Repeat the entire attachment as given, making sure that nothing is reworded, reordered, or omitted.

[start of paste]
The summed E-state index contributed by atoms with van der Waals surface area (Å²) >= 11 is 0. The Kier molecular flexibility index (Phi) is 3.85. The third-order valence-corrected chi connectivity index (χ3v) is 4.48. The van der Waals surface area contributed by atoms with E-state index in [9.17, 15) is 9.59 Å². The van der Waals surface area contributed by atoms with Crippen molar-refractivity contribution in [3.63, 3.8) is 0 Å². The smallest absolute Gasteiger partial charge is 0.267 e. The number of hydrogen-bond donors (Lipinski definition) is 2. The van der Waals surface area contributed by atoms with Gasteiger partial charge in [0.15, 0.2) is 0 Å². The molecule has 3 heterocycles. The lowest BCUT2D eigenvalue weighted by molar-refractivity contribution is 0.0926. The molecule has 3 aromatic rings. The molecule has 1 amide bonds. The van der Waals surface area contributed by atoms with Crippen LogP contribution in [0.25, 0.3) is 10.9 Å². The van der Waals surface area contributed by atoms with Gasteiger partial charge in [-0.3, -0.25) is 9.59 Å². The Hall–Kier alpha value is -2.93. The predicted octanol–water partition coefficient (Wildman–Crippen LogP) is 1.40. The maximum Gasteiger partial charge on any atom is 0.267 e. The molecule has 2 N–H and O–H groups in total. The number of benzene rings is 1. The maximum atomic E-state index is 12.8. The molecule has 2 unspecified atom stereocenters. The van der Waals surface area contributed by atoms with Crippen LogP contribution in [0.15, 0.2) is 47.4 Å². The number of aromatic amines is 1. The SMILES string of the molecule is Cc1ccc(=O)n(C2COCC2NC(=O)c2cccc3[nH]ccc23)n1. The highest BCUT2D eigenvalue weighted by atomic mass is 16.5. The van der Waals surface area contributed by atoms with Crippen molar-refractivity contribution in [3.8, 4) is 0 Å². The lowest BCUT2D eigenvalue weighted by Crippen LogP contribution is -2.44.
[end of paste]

The summed E-state index contributed by atoms with van der Waals surface area (Å²) >= 11 is 0. The Kier molecular flexibility index (Phi) is 3.85. The third-order valence-corrected chi connectivity index (χ3v) is 4.48. The van der Waals surface area contributed by atoms with E-state index in [9.17, 15) is 9.59 Å². The van der Waals surface area contributed by atoms with Crippen molar-refractivity contribution in [3.63, 3.8) is 0 Å². The smallest absolute Gasteiger partial charge is 0.267 e. The number of hydrogen-bond donors (Lipinski definition) is 2. The van der Waals surface area contributed by atoms with Gasteiger partial charge in [0.15, 0.2) is 0 Å². The molecule has 3 heterocycles. The lowest BCUT2D eigenvalue weighted by molar-refractivity contribution is 0.0926. The molecule has 3 aromatic rings. The molecule has 1 amide bonds. The van der Waals surface area contributed by atoms with Crippen LogP contribution in [0.25, 0.3) is 10.9 Å². The van der Waals surface area contributed by atoms with Gasteiger partial charge in [-0.3, -0.25) is 9.59 Å². The Hall–Kier alpha value is -2.93. The predicted octanol–water partition coefficient (Wildman–Crippen LogP) is 1.40. The maximum Gasteiger partial charge on any atom is 0.267 e. The molecule has 2 N–H and O–H groups in total. The number of benzene rings is 1. The maximum atomic E-state index is 12.8. The molecule has 2 unspecified atom stereocenters. The van der Waals surface area contributed by atoms with Crippen LogP contribution in [0.15, 0.2) is 47.4 Å². The number of aromatic amines is 1. The SMILES string of the molecule is Cc1ccc(=O)n(C2COCC2NC(=O)c2cccc3[nH]ccc23)n1. The highest BCUT2D eigenvalue weighted by atomic mass is 16.5. The van der Waals surface area contributed by atoms with Crippen molar-refractivity contribution in [3.8, 4) is 0 Å². The lowest BCUT2D eigenvalue weighted by Crippen LogP contribution is -2.44.